Hello Mr. Partridge,
I teach a class in Horror Stories at Capac High School in Capac, Michigan. We are reading a story of yours, "The Hollow Man." I thought it would be very special if my students could hear back from you about that particular story. Would you be willing to share your thoughts about how you came to write it? What, exactly, the narrator is? Is there a major theme that you were thinking about at the time? Thanks for any time and consideration you can give us.
Capac High School
Glad to comment, Ms. Shurat... and howdy, Capac High. Hope you're having a good Tuesday morning.
I've published more than seventy short stories, but "The Hollow Man" is probably the winner when it comes to picking the one I wrote earliest -- I was still in college when I typed it up, not much older than most of you are now. I thought (still think) it was the best story I wrote during that time. I sent it out to horror magazines shortly after graduation, but it came back with rejection slips. Years later, when I started having luck publishing my stories, I took another look at "The Hollow Man." To tell the truth I didn't change much, but this time I had luck selling it, to a respected horror journal called Grue. Since then, the story has been reprinted many times, and it appeared a few years ago in S. T. Joshi's American Supernatural Tales from Penguin Classics.
As to how I came to write the tale: I'd long admired the work of Jack London, and his short story "To Build a Fire" was an old favorite I'd never quite forgotten. That tale of a man's grim battle for survival in a frozen wasteland was in my mind as I set about writing "The Hollow Man," as was T. S. Elliot's poem with a similar title, "The Hollow Men." Boil up those two bits of inspiration with the idea of four men and a monster battling for survival in a desolate, London-style environment, and I thought I had the beginnings of a good story.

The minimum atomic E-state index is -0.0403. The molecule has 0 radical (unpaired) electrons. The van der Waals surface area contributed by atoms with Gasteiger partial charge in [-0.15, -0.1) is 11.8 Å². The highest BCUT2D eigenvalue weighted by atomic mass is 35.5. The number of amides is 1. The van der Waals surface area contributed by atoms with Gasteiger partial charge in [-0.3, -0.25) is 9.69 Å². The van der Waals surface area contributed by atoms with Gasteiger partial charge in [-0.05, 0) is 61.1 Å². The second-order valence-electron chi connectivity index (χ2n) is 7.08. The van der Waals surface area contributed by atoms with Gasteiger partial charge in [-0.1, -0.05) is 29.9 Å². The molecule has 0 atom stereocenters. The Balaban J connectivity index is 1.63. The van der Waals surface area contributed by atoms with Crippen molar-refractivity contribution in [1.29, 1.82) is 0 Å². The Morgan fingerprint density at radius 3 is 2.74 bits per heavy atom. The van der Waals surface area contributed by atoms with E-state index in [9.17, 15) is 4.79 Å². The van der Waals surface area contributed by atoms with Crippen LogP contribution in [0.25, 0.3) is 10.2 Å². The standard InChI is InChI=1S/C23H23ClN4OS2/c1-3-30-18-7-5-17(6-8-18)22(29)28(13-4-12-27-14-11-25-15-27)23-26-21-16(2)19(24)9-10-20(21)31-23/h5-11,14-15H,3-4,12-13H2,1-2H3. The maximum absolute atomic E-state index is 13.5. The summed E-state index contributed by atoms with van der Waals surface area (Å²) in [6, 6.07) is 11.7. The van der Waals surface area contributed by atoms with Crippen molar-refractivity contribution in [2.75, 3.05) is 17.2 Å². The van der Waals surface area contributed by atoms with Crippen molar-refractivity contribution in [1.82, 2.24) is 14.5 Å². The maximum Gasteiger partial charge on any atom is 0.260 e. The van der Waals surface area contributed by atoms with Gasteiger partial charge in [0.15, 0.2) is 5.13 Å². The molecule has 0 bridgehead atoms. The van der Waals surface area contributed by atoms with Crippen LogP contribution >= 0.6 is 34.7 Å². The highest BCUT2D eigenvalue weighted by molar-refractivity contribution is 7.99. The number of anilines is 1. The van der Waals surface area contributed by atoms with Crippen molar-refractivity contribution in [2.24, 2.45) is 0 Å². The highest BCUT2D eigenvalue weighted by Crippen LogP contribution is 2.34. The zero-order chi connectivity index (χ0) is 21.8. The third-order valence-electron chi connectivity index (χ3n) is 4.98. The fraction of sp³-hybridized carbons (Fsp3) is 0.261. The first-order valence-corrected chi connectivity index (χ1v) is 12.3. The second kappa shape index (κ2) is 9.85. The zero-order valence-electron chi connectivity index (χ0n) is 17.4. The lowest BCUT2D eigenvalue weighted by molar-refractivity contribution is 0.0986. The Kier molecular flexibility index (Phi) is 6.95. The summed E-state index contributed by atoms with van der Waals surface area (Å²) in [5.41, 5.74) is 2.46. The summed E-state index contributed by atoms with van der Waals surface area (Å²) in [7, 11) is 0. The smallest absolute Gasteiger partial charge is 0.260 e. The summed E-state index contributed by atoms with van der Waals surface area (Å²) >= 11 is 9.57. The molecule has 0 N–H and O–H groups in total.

Of course, beginnings are usually easy -- inspiration always carries a writer along through those. It's middles and endings that are hard. Telling the tale from the monster's point of view was one thing that made "The Hollow Man" interesting, because I was writing from a viewpoint that was alien to the reader but would not seem that way to the narrator. That was a challenge, as was the clipped, rhythmic cadence of the monster's voice.
As for the monster, part of the initial inspiration was the Wendigo, the legendary cannibalistic creature of the northern United States and Canada. But I didn't really want to make the monster in "The Hollow Man" too easy to define. I wanted to leave it a bit mysterious, which for me means the creature is ultimately more frightening. For my money, the unexplained is always a little bit scarier. In other words, I didn't want to give the reader an owner's manual for my monster; I just wanted to give folks a map to the dark patch of country where the creature might be glimpsed in the dim moonlight of a winter's night.
As for the theme of the tale, I like to leave those answers up to the reader. I'll just say that for me "The Hollow Man" is a tale of survival, and that's one word that can have a variety of definitions depending on your perspective... and the perspective of the characters in the tale.